Doyel has simply missed, badly, on Pierce. And how appropriate! For Pierce himself is a guy who misses badly and often. I don't know if Doyel's read is a simple case of seeing stats and not actual games or perhaps a result of seeing only the Texas game in Maui, capped off by Pierce's thrilling game-winning three. Certainly for Doyel, as for most of us, a guy who averages 16 points with almost six boards and four assists is, say no more, a stud. But the truth here is more interesting: Doyel's high opinion of Pierce is not widely shared even among Iowa fans, one of whom wrote in last week to commend Wonk on including Pierce on the All-Head-Case Team:

Pierce is also a great selection, for things that "don't show up on the scoreboard." For instance, his turnover margin doesn't reflect the 5 or 6 times per game when he flies out of control to the basket in front of 3-4 defenders and puts up a circus shot, or tries to take a 26 footer with 15 seconds left on the shot clock during a close game. The best examples of the former was against Iowa State with a couple minutes left in the game, and of the latter was against Texas (which he actually made). This also doesn't take into account the fact that in the last two games he has been involved in shoving matches with Northern Iowa's John Little (during the game) and Iowa State's Curtis Stinson (post-game). He's no Jacob Jaacks, but he's easily the Hawkeye's biggest head case since Luke Recker.

And then there's the consistently outstanding Ryan at the Hawkeye Hoops blog, who recently ranked players "who miss a lot of shots, stay in the lineup for one reason or another, and continue to miss a lot more shots." To evaluate these players Ryan came up with what he calls the Pierre Pierce Rating "in deference to his willingness to lead his team in shots while trailing at least five teammates in shooting effectiveness." And, as it happens, the "top" players according to the Pierre Pierce Ratings will be familiar to readers of this blog and fans of PPWS: David Teague, Dion Harris, Brandon McKnight, Pierce--the usual suspects, as it were.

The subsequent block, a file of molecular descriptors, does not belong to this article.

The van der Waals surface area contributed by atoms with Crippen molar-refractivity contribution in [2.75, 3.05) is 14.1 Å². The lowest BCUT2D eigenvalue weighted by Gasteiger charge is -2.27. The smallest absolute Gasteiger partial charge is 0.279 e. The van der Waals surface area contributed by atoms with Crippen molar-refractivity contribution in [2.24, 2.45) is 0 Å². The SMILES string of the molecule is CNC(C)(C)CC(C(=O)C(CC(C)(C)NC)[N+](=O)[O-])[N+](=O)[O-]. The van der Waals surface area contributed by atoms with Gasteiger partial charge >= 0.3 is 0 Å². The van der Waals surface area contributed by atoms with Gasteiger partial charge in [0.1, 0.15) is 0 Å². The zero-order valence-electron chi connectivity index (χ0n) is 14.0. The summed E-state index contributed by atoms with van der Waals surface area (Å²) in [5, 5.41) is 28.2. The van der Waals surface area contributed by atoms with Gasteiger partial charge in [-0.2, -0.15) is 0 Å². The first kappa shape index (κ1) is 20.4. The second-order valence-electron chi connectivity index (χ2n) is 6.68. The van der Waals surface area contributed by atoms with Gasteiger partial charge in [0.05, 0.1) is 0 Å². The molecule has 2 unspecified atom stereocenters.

Speaking of the latest PPWS numbers, let us not forget the following:

Give any player the same number of shots--FGA's and FTA's--that Pierce shoots and 54 Big Ten players would score more points.

That includes who-dat's like Marlon Smith, Warren Carter, and Rico Tucker. That includes offensively-challenged bigs like Matt Kiefer, Brent Petway, and Zach Morley. And that includes every player on the Iowa roster currently averaging more than 15 minutes a game: Mike Henderson, Doug Thomas...even Erek Hansen for goodness sake--all would score more points than Pierce with the same shots. (Pierce had a characteristically Piercian line last night: 15 points on 6-of-14 shooting from the field and 3-of-6 from the line.)

BONUS Wonk hunch. Doyel's point about the free throw attempts--or lack of them by Illinois--actually echoes some thoughts Wonk's been having for a while. My working assumption has been that FTA's are undervalued simply because, until the last minute, they're boring to watch. (Free throws are important the other 39 minutes, too. This is not unlike sabremetrician Bill James's point about "closers" in baseball: why in the world would you wait to bring in Mariano Rivera in the ninth inning if the game is about to be decided in the sixth?) Still, Bo Ryan has been doing weird and wonderful if little noticed things in Madison for a few years now by maximizing his own FTA's and minimizing those of his opponent. So Wonk is predisposed to look kindly on Doyel's FTA's = "aggressive" premise. And yet....

The 2004-05 Illini may give the lie to Wonk's cherished little theory. The question to Doyel would be this: why is it any more "aggressive" to drive to the basket than to execute a six-pass series where you get a back-door or open three? Wonk's hunch would be that assists may even be inversely correlated to FTA's. Teams with lots of assists (think 2002 Kings) don't go to the line very much because the primary mode of ball movement is the pass rather than the dribble.

BONUS Wonk note on steals. As a stat it needs to be taken out behind the shed and put out of its misery. Today if we can. It's almost as subjective as an error in baseball but much more numerous, meaning its squishyness is compounded. Plus, as Ken Pomeroy's pointed out, Connecticut won a national championship last year despite being the fifth worst team in the nation at forcing turnovers. Abolish this stat.

So much for Wonk's voter information guide. The decision is now in your hands! Whose guards are better? Send in those votes today!

The wonderful game with the annoying name